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Plextor S3C (256GB)

PCI Express NVMe drives competence be scooping adult all a excellence in a SSD marketplace these days, yet simple SSD upgrades that contrition your tough expostulate on speed are still a lion’s share of what sells. With that in mind, Plextor is going after a vast slice—entry-level SSDs—with a latest family of drives, a S3 series.

Plextor positively has a fingers in a rarified enthusiast/performance market, too; see, for example, our examination of a Plextor M8SeY (512GB)See a picks for a best M.2 solid-state drives. We reviewed a previous-generation M.2 chronicle of this line in a form of a Plextor S2G (PX-256S2G)See a SSD terminology explainer for some-more on NAND peep types.) Also, a drives in both families are accessible only in reduce capacities. The 2.5-inch S3C is offering in 128GB, 256GB, and 512GB models, while a M.2-based S3G comes in usually 128GB and 256GB flavors.

Plextor S3C (Box and Drive)

Both drives are SATA 3 drives, so for a S3C it has a limit opening rating that’s mostly customary for a midroad SATA upgrade: 550MB per second for consecutive reads, and 520MB per second for consecutive writes. The ratings for pointless read/write opening are about what you’d expect, during 92,000 IOPS for reads and 79,000 IOPS for writes.

Overall, these are customary opening projections for a TLC-based SSD, so we wouldn’t design too many surprises from this drive, as it’s designed utterly as an ascent for folks looking to step adult from a spinning tough drive. Let’s take a closer look.



Design Features

The S3C representation we’re examining comes in a grand china 2.5-inch bombard with a 7mm Z-height, so it can be popped into any laptop or desktop with a suitable bay. It uses Hynix 14nm TLC NAND peep modules. This form of memory is used in value-minded drives, as it allows for one some-more bit of information per dungeon compared to a former mainstream-standard flash-module type, multi-level-cell (MLC). In short, a TLC proceed allows a association to get some-more storage ability out of a silicon contra MLC. This lowers production costs, and eventually creates a drives reduction expensive.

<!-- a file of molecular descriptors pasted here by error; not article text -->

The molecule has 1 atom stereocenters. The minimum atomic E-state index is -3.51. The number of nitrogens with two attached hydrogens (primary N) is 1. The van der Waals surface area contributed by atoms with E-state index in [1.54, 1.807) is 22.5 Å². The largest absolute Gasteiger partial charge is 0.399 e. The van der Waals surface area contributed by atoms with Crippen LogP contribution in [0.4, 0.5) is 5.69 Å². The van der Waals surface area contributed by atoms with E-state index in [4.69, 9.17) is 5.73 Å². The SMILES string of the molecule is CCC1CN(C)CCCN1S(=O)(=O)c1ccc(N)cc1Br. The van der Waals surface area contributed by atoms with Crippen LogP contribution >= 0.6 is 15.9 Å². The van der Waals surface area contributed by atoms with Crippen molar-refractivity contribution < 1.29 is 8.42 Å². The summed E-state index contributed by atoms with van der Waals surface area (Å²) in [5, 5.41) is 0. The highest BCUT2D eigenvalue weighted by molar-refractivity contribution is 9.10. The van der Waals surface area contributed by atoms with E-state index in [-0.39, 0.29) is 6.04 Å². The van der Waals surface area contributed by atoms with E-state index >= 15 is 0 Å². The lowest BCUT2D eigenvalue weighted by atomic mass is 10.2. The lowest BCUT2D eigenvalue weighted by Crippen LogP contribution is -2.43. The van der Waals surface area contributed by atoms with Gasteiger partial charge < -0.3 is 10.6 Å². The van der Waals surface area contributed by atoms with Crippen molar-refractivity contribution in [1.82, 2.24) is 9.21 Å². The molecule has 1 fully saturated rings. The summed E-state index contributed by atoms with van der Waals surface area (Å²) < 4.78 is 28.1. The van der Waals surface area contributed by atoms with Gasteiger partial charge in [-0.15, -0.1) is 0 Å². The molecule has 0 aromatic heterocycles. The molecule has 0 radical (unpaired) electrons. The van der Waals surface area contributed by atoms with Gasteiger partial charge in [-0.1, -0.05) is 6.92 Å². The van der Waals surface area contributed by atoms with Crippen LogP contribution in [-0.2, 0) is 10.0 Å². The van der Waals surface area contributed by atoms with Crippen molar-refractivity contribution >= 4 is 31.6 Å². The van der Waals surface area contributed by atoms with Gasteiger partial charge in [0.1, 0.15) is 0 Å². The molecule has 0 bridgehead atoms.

Generally speaking, of late, TLC NAND has turn SSD makers’ adored form of memory for mainstream/consumer SSDs. It’s quick adequate for many applications, and it is unequivocally affordable in a relations sense. In a box of a S3 array (whether in a S3C or a S3G form), Plextor creates use of a Silicon Motion controller to run a show. (Specifically, it’s a Silicon Motion/SMI SM2254.)

Plextor S3C (Angle View)

To help—in theory—to boost opening a bit, Plextor has enclosed some engaging technologies that we’ll inspect during one during a time. First adult is a caching record called “PlexNitro.” It is baked into a drive’s firmware, so there’s no need to capacitate it manually or implement software. Technologies like PlexNitro are a common underline of TLC drives, in that a controller automatically treats an new apportionment of a expostulate as a pseudo-“SLC” cache for write operations. (SLC, or single-layer-cell, is a reward form of memory that stores one bit per dungeon and so accrues opening advantages from that.) Using such a cache can assistance cover adult TLC’s inherited problems with write operations.

Next adult is PlexTurbo, that is identical to a long-running “Rapid Mode” upheld by Samsung drives. It allows we to use adult to 16GB of complement RAM for caching files and focus data. This kind of record can uncover ostentatious improvements in grave benchmarks, yet a detectable real-world outcome is slight. Still, we like it, and it’s not a bad thing, so prolonged as you’re not regulating mission-critical information and would be put out by losing information parked in RAM cache in a energy failure. Then there’s PlexCompressor, that takes files that haven’t been accessed in a final 30 days and crunches them to save space on a drive. This is a behind-the-scenes process. If we try to entrance these dense files, a application unzips them transparently, and voila, your files are ready.